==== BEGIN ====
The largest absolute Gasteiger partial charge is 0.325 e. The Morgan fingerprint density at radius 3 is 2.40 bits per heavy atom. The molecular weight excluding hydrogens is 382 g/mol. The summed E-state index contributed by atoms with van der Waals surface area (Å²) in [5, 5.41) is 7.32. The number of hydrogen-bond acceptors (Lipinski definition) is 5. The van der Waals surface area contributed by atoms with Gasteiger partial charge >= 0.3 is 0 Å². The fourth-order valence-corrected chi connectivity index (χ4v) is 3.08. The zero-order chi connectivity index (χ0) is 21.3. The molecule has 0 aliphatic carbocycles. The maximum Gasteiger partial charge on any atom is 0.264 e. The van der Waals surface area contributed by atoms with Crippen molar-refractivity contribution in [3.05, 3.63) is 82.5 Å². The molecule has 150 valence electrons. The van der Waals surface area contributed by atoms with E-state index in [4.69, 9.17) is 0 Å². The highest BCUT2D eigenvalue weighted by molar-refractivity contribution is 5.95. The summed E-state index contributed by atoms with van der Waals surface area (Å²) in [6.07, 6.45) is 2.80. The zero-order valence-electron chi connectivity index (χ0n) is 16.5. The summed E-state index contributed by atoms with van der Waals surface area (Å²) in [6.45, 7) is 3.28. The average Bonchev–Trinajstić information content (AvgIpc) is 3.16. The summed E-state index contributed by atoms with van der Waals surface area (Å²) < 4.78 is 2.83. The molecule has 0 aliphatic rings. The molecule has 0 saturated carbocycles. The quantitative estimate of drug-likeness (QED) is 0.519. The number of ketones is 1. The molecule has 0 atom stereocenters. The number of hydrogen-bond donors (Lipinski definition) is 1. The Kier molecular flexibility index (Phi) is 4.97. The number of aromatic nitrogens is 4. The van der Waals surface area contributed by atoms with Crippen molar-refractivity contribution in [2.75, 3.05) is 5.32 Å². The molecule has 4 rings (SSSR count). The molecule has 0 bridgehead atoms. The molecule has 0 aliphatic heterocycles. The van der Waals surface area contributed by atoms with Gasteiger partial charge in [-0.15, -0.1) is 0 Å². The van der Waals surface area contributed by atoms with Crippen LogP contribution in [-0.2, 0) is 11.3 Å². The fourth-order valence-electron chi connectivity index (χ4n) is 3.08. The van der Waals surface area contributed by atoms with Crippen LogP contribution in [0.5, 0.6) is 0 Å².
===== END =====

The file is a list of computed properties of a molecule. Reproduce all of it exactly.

The largest absolute Gasteiger partial charge is 0.325 e. The Morgan fingerprint density at radius 3 is 2.40 bits per heavy atom. The molecular weight excluding hydrogens is 382 g/mol. The summed E-state index contributed by atoms with van der Waals surface area (Å²) in [5, 5.41) is 7.32. The number of hydrogen-bond acceptors (Lipinski definition) is 5. The van der Waals surface area contributed by atoms with Gasteiger partial charge >= 0.3 is 0 Å². The fourth-order valence-corrected chi connectivity index (χ4v) is 3.08. The zero-order chi connectivity index (χ0) is 21.3. The molecule has 0 aliphatic carbocycles. The maximum Gasteiger partial charge on any atom is 0.264 e. The van der Waals surface area contributed by atoms with Crippen molar-refractivity contribution in [3.05, 3.63) is 82.5 Å². The molecule has 150 valence electrons. The van der Waals surface area contributed by atoms with E-state index in [4.69, 9.17) is 0 Å². The highest BCUT2D eigenvalue weighted by molar-refractivity contribution is 5.95. The summed E-state index contributed by atoms with van der Waals surface area (Å²) in [6.07, 6.45) is 2.80. The zero-order valence-electron chi connectivity index (χ0n) is 16.5. The summed E-state index contributed by atoms with van der Waals surface area (Å²) in [6.45, 7) is 3.28. The average Bonchev–Trinajstić information content (AvgIpc) is 3.16. The summed E-state index contributed by atoms with van der Waals surface area (Å²) < 4.78 is 2.83. The molecule has 0 aliphatic rings. The molecule has 0 saturated carbocycles. The quantitative estimate of drug-likeness (QED) is 0.519. The number of ketones is 1. The molecule has 0 atom stereocenters. The number of hydrogen-bond donors (Lipinski definition) is 1. The Kier molecular flexibility index (Phi) is 4.97. The number of aromatic nitrogens is 4. The van der Waals surface area contributed by atoms with Crippen molar-refractivity contribution in [2.75, 3.05) is 5.32 Å². The molecule has 4 rings (SSSR count). The molecule has 0 bridgehead atoms. The molecule has 0 aliphatic heterocycles. The van der Waals surface area contributed by atoms with Gasteiger partial charge in [-0.15, -0.1) is 0 Å². The van der Waals surface area contributed by atoms with Crippen LogP contribution in [-0.2, 0) is 11.3 Å². The fourth-order valence-electron chi connectivity index (χ4n) is 3.08. The van der Waals surface area contributed by atoms with Crippen LogP contribution in [0.5, 0.6) is 0 Å².